mental health event

By Virginia Johnston

The arrival of midterm week has sent many students into a frenzy of last-minute studying and rapid coffee intake. Stress levels are soaring, but fortunately, help is available. Whether it is pressure from exams or from a source outside of academics, Cape Cod Community College (4Cs) offers help to all students struggling to stay mentally healthy.

“Students are welcome to reach out to us any time,” said Lauren Folloni, Director of Advising and Counseling, during a joint interview with Maura Weir, Coordinator of Recovery and Wellness. They are the main support available to students on campus. Scheduling an appointment by email is their preferred method of contact but stopping by their office in Grossman Commons Room 206A is always an option.

Folloni speculates that one reason students may be reluctant to ask for help is because they worry about their privacy. She says students may not want their teachers or peers knowing that they need help handling their lives. This stems from the toxic stigma surrounding mental health. Folloni reassures that reaching out is not a bad thing, and there are ways to stay anonymous.

For example, the Stress and Depression Questionnaire available for free on the website is an anonymous resource that allows any student to examine how stress or depression is affecting their life. It is an opportunity to talk with a staff member who knows how to help. All responses are personal, and the student is not required to reveal their identity.

“I think the stigma comes from people not understanding what it means to live with a mental illness,” said Weir. She adds that sometimes asking for help is portrayed as a sign of weakness, but in reality, it’s a sign of strength. Folloni and Weir emphasized that part of their job is to be nonjudgmental throughout the process.

These are just two of the twelve specially trained staff members that make up the Crisis and Life Management (CALM) Team. The focus of this behavioral intervention team is “to make sure that students who are in need aren’t unnoticed,” said Folloni. As the “eyes and ears” of campus, the CALM Team responds in crisis situations in an approachable and comfortable manner.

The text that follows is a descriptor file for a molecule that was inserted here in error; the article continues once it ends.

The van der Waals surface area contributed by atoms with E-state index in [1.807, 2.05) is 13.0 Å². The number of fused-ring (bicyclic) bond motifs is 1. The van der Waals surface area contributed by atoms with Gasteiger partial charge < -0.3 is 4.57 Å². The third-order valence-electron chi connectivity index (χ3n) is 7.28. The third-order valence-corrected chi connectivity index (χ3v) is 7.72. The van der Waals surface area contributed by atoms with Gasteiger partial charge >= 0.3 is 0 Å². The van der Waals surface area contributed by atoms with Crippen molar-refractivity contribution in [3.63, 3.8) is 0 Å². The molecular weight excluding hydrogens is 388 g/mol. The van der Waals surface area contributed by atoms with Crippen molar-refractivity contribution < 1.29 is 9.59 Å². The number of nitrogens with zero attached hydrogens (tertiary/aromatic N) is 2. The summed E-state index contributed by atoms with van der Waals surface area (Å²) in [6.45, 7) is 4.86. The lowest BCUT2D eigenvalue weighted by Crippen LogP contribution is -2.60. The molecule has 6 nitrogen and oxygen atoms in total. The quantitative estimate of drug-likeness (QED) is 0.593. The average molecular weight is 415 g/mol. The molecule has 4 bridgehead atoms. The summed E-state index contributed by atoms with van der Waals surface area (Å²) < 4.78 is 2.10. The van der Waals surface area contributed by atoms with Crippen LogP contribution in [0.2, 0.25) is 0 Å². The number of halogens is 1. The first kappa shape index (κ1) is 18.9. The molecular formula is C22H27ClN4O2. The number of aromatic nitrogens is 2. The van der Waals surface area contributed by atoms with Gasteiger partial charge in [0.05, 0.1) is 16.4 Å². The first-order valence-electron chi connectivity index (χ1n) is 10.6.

When dealing with mental health, Folloni and Weir are concentrated on getting to know the needs of the student body. The Healthy Minds Survey emailed to each student is a part of this process. By filling it out, the college will have a better idea of the specific services students require. The questions can be completed until Friday, March 8th.

“The more students who fill out that survey, the better off we’ll be,” said Folloni.

Weir added, “It’s going to inform the work that we do.”

The top concerns that Folloni and Weir deal with currently are stress, depression, and anxiety. Folloni points out that this is consistent throughout colleges in America, but as a smaller college, a full-time counselor isn’t available on campus. This means that part of the job for Folloni and Weir is to refer students to resources off campus and closer to home. Whatever a student may face, asking for help is always the first step.

Weir is also the advisor to the student-run Active Minds Club, which is all about mental health awareness. The club hosted events for National Eating Disorder Awareness Week and National Self-Harm Awareness Day in the cafeteria on February 26th and 27th. Free snacks and giveaways drew in students who may have otherwise not even considered reaching out. These events promoted the range of help that 4Cs offers to students.

Another resource is Students Achieving Recovery Together (START), which allows for peer support around the topic of addiction and recovery. This student club meets every Wednesday from 2:00-3:00PM in North 107.

“I really feel strongly that every member of this community – faculty, staff, administrators, all the way up to President Cox – cares. Everybody’s paying attention, everybody is acknowledging that there is a need and that we want to be supportive of all our students’ needs,” Folloni said. “If I could say one thing, that would be it: we care.”